A potential downside to this process is that it is entirely on an ex parte basis. This means that if the other party/spouse has valid grounds to oppose the extension application, he or she will not have an opportunity to be heard until becoming aware of the visa extension. However, at that time, he or she can approach the Department on the matter, as it does have the discretion to withdraw a visa.

Assuming a divorce is granted and the spouse needs to remain in South Africa, he or she must notify the Department of this development. The Department may then withdraw the visa, but in practice the applicant can ask for the fact of the divorce to be noted and to be allowed a reasonable opportunity to apply for and obtain a more appropriate visa.

If the expat ex-spouse needs a work visa because he or she now needs to work, whether for self-support, to support the family, or just for the sake of his or her own dignity, the applicant must use the same procedure as described above to seek a waiver of the “offending” requirements of the work visa with which the applicant cannot reasonably comply due to his or her circumstances.

Again, if either the special request or the visa itself is declined, the applicant has the right to appeal that decision.

In conclusion, while the process for addressing the post-spousal relationship for the expat spouse in South Africa is somewhat inelegant, it does work.

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  1. Firm In The News

Cyrus Mehta was a Discussion Leader, Protecting Your EB-5 Practice: Ethical Issues and Minimizing Risk, 2016 EB-5 Investors Summit: Representing EB-5 Investors & Regional Centers in a Time of Upheaval, AILA, Washington, DC, October 25, 2016.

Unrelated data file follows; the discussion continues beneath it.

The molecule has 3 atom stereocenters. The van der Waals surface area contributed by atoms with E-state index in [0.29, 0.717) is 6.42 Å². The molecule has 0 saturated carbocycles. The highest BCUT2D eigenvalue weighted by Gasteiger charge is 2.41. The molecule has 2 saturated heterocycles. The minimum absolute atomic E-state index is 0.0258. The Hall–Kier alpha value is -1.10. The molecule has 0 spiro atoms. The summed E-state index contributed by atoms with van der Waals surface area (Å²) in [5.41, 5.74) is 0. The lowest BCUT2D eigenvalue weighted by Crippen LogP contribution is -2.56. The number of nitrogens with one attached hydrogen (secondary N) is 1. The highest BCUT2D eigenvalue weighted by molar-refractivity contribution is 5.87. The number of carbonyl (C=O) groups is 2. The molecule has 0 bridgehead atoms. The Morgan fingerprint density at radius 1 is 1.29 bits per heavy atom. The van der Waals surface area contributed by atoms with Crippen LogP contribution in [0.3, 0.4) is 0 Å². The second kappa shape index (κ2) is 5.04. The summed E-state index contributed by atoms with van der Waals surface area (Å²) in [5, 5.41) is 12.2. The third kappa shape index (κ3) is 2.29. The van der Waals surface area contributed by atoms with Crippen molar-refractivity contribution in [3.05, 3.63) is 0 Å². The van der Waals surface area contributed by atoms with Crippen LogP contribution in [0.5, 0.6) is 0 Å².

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Mid-October 2016 Immigration Update

Headlines:

  1. U.S. Supreme Court Denies Rehearing in U.S. v. Texas – The Court’s refusal to reconsider the case means that DAPA and expanded DACA remain blocked. The original DACA program is unaffected.
  2. USCIS Increases Validity of Work Permits to Two Years for Asylum Applicants – USCIS has increased the validity period for initial or renewal Employment Authorization Documents for asylum applicants from one year to two years.
  3. ABIL Submits Comments on DOJ Proposed Antidiscrimination Rule – ABIL argued that, among other things, the proposed rule, without adequate or convincing justification, would inter alia unlawfully expand the class of individuals protected against citizenship status discrimination to include all non-citizens, and unfairly expand the liability of employers and other respondents alleged to have engaged in unfair immigration-related employment practices.
  4. Firm In The News…

Details:

  1. U.S. Supreme Court Denies Rehearing in U.S. v. Texas

The U.S. Supreme Court denied rehearing of United States v. Texas on October 3, 2016. The Court’s refusal to reconsider the case, on which it was deadlocked 4-4 in June, means that several Obama administration deferred action programs remain blocked by the U.S. Court of Appeals for the Fifth Circuit’s order. The programs include Deferred Action for Parents of Americans and Lawful Permanent Residents (DAPA) and expanded Deferred Action for Childhood Arrivals (DACA). The original DACA program is unaffected and has continued since 2012.

President Barack Obama’s nomination of Merrick Garland to the Supreme Court has languished for more than 200 days as Senate Republican leaders have refused to take up the matter, holding out for the next presidential election. In its petition for rehearing, the Obama administration had argued that the Court should grant rehearing to provide for a decision when the ninth Justice is appointed, rather than leaving in place “a nationwide injunction of such significance”:

Unless the Court resolves this case in a precedential manner, a matter of “great national importance” involving an “unprecedented and momentous” injunction barring implementation of the Guidance will have been effectively resolved for the country as a whole by a court of appeals that has divided twice, with two judges voting for petitioners and two for respondent States.